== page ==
Hundreds of People to Reenact One of the Largest Slave Rebellions in U.S. History

It was just over two centuries ago that as many as 500 enslaved people in Louisiana started to march nearly 26 miles to New Orleans, chanting the battle cry: "Freedom or Death."

For many, the effort would end in the latter, with dozens of people believed to have been brutally killed. Surviving organizers were forced to face a tribunal, which saw some sentenced to death by firing squad.

The "German Coast Uprising of 1811" would go on to be known as one of the largest slave rebellions in history–yet, as The Smithsonian noted, it is "oft-overlooked."

One artist, Dread Scott, is looking to change that, however, organizing a reenactment of the uprising that will see hundreds of people march 26 miles over the span of two days on November 8 and 9 to ensure that an important moment in U.S. history is never forgotten.

"The position of black people in American society is a big question, including the agency of black people in making social change," Scott told Newsweek.

"This is a history where people fought to be free," he said. "I hope a lot of people are inspired."

Reenactors prepare for the Slave Rebellion Reenactment of the German Coast Uprising of 1811, which is set to take place on November 8-9, 2019. Costumes for the reenactment were designed by Alison L. Parker. SRR

The 1811 revolt, which took place between January 8-10, should be considered one of the most significant events in U.S. history, Scott said. Instead, he said, "the history of it has been suppressed since day one."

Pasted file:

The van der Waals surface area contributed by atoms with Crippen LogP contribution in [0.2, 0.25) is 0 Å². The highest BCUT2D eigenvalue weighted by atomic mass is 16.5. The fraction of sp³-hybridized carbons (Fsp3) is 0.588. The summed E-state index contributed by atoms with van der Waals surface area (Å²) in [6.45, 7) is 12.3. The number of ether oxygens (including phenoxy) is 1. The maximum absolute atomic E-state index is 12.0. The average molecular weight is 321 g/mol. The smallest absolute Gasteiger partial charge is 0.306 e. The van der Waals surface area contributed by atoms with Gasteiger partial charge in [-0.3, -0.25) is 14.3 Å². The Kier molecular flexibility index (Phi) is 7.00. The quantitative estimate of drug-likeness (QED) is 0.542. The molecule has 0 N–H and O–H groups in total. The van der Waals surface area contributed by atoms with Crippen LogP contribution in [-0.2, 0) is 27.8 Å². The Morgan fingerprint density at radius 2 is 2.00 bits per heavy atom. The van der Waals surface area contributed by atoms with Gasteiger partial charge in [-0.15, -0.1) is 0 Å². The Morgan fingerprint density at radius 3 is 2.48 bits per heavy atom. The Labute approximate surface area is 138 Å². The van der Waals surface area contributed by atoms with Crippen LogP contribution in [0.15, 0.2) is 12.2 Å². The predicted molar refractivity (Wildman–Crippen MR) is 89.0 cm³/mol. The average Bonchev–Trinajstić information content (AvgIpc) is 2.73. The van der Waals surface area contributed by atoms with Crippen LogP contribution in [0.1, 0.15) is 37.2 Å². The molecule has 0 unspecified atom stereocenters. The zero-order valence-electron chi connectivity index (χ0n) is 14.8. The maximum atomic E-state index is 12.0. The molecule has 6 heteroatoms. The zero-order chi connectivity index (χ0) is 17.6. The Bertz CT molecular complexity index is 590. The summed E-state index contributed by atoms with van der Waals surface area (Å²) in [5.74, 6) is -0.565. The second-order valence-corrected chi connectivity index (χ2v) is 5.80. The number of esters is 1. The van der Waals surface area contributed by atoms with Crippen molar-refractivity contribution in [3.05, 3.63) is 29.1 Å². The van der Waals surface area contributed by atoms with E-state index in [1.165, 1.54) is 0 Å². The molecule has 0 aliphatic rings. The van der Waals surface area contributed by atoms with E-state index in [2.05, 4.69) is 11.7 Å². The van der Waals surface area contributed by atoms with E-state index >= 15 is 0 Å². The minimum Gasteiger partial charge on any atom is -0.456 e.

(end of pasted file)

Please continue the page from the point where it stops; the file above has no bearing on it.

The November reenactment of the uprising will see hundreds of participants, some on horses, retrace the footsteps of those who marched in the uprising more than 200 years ago.

"Each participant will wear authentic period costumes created for the reenactment, armed with sugar cane knives, replica muskets and improvised weapons," a website set up for the event states.

The reenactment will also be documented by acclaimed filmmaker John Akomfrah.

Scott said he did not want to focus on the the "loss of life" that brought the uprising to an end, but rather the fight for freedom that many died for in the revolt.

Besides, the artist said: "If people are interested in seeing a bunch of white people killing black people, they can look up videos of police killing black people."

November's reenactment of the German Coast Uprising of 1811 will ask Americans to consider how the revolt might have shaped U.S. history "if it had been a success."

"It poses a real 'what if' question," Scott said.

Dread Scott
Artist Dread Scott attends Kickstarter Dinner In Honor Of Art Basel And Artist Glenn Kaino & Olympian Tommie Smith At The Standard Spa, Miami at The Standard Spa on December 8, 2017 in Miami Beach, Florida. Scott has organized the German Coast Uprising of 1811 reenactment. Ilya S. Savenok/Getty

This article has been updated with statements from Dread Scott.